4. Keep a Record
You should closely monitor your health when you start a new medication. This will help you pick up any adverse effects of medication when they first present. It can also help you monitor the impact of any side effects.
There are a lot of health apps available to track things like your bowel movements, your nutrition habits, your sleep habits, and so on. Others are specific to managing medication symptoms in particular.
If you’re not particularly tech-minded, don’t worry – a simple notebook will also do the trick.
Make sure to take your records with you to any medical appointments so you can go through them with your doctor.
5. Follow Instructions
All prescription medication comes with instructions on how you should take it. Following these instructions not only ensures the medication works correctly, it can also mitigate unwanted side effects.
If a medication makes most people lethargic then your doctor might instruct you to take it at night. This will prevent this side effect from impacting your function during the day. Medications that act as stimulants are often taken in the morning for the opposite reason. Taken at night, stimulants could affect your ability to sleep.
You should take particular notice of any instructions regarding food intake. Some medications can make you nauseous if taken on an empty stomach, so you should make sure you take them with food.
You should also follow your dosage instructions. Sometimes certain side effects can come or go depending on the dosage you’re on. This is why your doctors will often start you on a low dose of a drug. It lets them step you up gradually while monitoring for unwanted side effects.
6. Give It Time
Many side effects are transitory, meaning they’ll often subside given enough time. Just like you’d need time to settle into a new job, your body will often have an adjustment period to new drugs.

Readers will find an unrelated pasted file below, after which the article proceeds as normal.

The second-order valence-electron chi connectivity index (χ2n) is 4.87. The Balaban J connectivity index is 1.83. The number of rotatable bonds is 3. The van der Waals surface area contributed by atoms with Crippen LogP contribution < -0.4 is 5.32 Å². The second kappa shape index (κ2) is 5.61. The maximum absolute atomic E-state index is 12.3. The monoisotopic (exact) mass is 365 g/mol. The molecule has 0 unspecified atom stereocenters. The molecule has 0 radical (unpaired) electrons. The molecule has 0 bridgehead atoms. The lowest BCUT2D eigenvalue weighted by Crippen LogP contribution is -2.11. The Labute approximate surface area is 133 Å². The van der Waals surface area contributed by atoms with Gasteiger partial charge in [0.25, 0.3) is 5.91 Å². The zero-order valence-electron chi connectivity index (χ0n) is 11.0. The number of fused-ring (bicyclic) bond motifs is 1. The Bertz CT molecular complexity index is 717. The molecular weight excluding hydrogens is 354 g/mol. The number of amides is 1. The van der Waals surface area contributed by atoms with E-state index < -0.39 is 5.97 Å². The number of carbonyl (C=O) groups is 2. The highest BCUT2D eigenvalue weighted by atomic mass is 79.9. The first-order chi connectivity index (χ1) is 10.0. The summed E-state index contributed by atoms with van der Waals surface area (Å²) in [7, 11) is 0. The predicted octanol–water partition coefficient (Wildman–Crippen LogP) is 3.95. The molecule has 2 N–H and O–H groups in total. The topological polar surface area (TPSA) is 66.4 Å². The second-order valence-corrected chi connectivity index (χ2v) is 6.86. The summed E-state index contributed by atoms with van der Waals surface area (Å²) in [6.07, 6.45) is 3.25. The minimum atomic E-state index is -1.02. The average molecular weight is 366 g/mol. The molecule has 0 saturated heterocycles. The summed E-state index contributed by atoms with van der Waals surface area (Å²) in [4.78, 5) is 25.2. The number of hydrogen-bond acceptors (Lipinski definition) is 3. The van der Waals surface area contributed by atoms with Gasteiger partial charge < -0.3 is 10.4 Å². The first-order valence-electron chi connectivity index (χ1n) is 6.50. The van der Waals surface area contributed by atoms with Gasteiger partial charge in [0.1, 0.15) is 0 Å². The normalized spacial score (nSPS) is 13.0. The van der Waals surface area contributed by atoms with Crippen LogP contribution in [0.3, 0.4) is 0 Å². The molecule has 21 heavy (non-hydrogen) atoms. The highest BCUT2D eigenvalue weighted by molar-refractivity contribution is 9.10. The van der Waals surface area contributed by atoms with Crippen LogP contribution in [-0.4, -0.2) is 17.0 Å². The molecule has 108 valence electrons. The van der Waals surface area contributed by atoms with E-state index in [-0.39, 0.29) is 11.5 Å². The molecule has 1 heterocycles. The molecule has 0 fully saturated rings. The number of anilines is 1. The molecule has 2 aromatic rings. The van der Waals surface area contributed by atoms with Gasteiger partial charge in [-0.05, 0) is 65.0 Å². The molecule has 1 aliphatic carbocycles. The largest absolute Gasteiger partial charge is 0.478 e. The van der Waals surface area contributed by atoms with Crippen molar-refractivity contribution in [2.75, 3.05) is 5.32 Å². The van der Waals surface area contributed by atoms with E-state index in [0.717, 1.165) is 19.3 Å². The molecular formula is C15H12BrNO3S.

If your side effects persist long-term, or if they’re adversely affecting your ability to function, then it might be time to consider switching to a new medication. There are a lot of drugs on the market today. If one medication doesn’t work for you then your doctor can help you find one that does.
7. If In Doubt, Seek Help
If you present with symptoms that worry you then you should seek help from a medical professional. It’s their job to know the ins and outs of medication side effects. They’ll be able to advise you on a course of action to take. If you become addicted to your medication consider Treatment Management Health Centers.
If you’re hesitant to present at your doctor’s office for any reason, a good first step is to talk to your pharmacist. They’ll also have a broad understanding of medication side effects and will be able to help you assess the seriousness of your symptoms.
Side Effects of Prescription Drugs Are an Unfortunate Reality
The positive effects of prescription drugs often far outweigh the negative side effects you may encounter. With these tips, you’ll be better equipped to make informed decisions about the medication you’re prescribed.
And remember: if in doubt, seek advice from a medical professional.